The Arrow

Sagitta Constellation

The Story

The Arrow in the Sky

Sagitta is a small constellation, but the bow and arrow was a common weapon in classical times. Therefore it should not be surprising that there are different stories to account for the presence of an arrow in the sky.

Apollo's Arrow

According to one tale, the Arrow belows to Apollo. Apollo was associated with the sun, also with wisdom and truth. He was known for his good looks as well. The son of Apollo was the God of Healing, known as Asclepius. The Arrow in this version is an instrument of revenge.

Getting Rid of the Doctor

Aclepius had the power to heal even the dead, returning them to life again. The God of the Underworld complained to Zeus. He was no longer gaining subjects for the Realm of the Dead. Zeus listened to the Ruler of the Dead and struck Asclepius dead with a thunderbolt. The Arrow

Apollo's Revenge

Zeus's weapons, his armory of thunderbolts and lightning flashes had been forged by the three monstrous one-eyed Cyclopes. It is said that in revenge for the loss of his son, Apollo slew the Cyclopes with an Arrow, which is the Arrow that we see in the sky in the form of Sagitta.

Hercules' Arrow

In another story the Arrow is identified with the great hero Heracles (Hercules). This is the Arrow with which Heracles slew the eagle pecking at the liver of Prometheus. Prometheus had been punished by Zeus for giving human kind the gift of fire. He was chained to a rock in the Caucausus Mountains to be tormented by an eagle pecking eternally at his liver. Prometheus was released when the immortal Centaur Chiron agreed to accept death in order to save Prometheus. But first Heracles had to slay the eagle. It is to commemorate Heracles' feat that the Arrow is placed in the sky.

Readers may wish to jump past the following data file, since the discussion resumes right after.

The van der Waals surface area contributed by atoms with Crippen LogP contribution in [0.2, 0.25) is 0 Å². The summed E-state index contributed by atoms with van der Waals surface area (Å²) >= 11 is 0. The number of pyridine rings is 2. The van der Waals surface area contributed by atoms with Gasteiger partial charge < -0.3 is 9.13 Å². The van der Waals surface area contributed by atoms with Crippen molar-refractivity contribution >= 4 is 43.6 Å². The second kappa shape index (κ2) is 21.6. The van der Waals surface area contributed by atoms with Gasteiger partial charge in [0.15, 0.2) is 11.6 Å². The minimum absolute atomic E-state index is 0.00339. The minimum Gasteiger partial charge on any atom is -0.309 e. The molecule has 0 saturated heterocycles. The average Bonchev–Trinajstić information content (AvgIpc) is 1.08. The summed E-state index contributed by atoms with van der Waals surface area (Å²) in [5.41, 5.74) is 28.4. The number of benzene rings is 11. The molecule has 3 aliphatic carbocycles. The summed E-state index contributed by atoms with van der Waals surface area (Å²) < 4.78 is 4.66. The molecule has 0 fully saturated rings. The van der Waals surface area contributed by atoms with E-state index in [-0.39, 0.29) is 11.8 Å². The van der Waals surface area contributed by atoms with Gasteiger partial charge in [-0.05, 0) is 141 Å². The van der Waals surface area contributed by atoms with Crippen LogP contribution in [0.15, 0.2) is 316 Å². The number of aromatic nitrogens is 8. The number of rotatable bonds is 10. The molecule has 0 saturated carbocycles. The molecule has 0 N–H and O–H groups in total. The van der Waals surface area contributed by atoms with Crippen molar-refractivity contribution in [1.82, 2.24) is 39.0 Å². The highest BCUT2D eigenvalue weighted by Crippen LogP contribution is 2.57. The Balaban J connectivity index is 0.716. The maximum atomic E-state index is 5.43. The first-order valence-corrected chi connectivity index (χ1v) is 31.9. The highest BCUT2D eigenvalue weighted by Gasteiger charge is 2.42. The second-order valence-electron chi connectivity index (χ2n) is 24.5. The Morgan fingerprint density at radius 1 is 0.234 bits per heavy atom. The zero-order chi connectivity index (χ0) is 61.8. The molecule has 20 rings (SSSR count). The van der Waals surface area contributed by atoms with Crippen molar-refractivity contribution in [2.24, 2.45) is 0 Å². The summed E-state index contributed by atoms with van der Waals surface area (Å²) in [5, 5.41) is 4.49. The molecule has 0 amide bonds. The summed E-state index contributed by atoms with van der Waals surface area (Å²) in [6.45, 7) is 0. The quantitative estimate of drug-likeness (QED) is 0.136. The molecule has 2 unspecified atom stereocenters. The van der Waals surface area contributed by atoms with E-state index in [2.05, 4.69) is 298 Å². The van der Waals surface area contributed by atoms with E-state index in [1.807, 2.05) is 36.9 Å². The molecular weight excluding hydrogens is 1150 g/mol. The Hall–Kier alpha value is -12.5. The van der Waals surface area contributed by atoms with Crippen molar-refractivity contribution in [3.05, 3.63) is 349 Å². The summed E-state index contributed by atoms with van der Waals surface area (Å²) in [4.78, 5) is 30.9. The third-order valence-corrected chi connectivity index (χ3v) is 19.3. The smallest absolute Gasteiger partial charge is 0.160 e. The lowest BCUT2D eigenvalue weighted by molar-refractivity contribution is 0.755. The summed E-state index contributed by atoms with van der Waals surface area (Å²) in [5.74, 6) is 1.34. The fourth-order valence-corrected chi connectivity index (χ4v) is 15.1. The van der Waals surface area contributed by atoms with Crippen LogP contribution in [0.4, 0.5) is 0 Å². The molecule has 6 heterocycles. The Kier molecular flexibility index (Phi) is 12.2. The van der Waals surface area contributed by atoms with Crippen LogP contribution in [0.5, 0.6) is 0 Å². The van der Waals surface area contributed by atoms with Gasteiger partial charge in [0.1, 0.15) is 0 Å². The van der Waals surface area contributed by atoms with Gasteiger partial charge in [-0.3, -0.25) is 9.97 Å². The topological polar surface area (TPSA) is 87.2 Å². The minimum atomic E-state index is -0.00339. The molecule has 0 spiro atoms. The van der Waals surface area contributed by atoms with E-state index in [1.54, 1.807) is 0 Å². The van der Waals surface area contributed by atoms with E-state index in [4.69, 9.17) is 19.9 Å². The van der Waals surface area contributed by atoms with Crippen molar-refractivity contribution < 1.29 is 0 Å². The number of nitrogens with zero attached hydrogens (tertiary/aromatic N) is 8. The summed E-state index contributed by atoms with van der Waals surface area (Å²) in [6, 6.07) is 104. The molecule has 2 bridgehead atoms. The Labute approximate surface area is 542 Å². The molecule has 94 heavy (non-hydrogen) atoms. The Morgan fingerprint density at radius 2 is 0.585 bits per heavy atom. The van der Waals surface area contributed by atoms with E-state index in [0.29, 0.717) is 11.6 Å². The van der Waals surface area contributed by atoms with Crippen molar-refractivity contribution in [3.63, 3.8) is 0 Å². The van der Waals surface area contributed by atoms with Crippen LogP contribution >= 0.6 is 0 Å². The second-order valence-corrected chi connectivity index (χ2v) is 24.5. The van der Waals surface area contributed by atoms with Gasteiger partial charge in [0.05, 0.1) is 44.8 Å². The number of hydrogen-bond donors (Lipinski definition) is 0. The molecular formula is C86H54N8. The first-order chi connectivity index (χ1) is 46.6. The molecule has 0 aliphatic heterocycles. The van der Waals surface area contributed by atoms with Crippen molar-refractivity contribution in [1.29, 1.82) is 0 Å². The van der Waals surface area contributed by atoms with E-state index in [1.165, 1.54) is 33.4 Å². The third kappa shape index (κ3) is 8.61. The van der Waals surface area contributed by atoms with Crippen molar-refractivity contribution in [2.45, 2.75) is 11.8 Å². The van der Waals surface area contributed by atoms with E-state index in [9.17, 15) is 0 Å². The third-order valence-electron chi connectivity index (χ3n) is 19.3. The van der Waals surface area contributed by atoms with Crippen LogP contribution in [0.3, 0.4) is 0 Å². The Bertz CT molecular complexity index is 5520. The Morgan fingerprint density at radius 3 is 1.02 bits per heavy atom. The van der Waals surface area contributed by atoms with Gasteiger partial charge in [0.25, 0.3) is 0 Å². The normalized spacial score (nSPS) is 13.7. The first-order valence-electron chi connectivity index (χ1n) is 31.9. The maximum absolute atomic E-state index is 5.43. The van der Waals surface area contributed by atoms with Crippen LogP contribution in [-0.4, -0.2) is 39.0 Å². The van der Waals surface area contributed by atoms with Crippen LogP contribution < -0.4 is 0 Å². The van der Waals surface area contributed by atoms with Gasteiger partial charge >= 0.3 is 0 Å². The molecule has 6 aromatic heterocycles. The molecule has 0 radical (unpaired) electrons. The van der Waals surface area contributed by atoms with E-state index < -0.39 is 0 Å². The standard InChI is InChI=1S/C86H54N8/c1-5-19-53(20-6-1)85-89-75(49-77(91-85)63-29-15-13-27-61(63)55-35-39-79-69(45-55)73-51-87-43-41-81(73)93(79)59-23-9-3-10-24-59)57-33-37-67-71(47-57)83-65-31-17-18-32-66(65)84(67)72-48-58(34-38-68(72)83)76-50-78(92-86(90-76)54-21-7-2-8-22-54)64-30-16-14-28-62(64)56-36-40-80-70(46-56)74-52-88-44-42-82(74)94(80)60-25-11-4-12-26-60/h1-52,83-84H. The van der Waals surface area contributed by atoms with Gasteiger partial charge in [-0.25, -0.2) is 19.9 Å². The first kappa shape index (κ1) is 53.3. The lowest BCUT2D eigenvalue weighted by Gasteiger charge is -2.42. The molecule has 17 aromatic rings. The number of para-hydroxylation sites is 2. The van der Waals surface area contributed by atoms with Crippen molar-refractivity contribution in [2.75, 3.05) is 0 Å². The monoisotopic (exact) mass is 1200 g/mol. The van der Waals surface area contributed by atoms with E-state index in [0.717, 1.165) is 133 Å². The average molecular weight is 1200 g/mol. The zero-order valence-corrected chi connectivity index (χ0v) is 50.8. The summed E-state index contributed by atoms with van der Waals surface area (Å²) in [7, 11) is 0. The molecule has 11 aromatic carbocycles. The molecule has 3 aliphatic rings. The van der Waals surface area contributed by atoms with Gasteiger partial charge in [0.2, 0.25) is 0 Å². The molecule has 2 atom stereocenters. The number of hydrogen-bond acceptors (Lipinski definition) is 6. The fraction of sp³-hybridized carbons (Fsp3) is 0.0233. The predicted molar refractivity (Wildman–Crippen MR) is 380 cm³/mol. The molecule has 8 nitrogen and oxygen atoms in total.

Eros' Arrow

A third story identifies the Arrow with Eros, the God of Love. It was this Arrow that ignited the passion of Zeus for the young boy Ganymede, whom Zeus had abducted to Mount Olympus to serve as the Cup Bearer to the Gods. The constellation of Aquarius is also identified with Ganymede. And in the constellation of Aquila, we see the Eagle of Zeus bearing Ganymede in his claws.  

Copyright © 1998 - 2010 by Arnold V. Lesikar,
Professor Emeritus
Dept. of Physics, Astronomy, and Engineering Science,
St. Cloud State University,St. Cloud, MN 56301-4498

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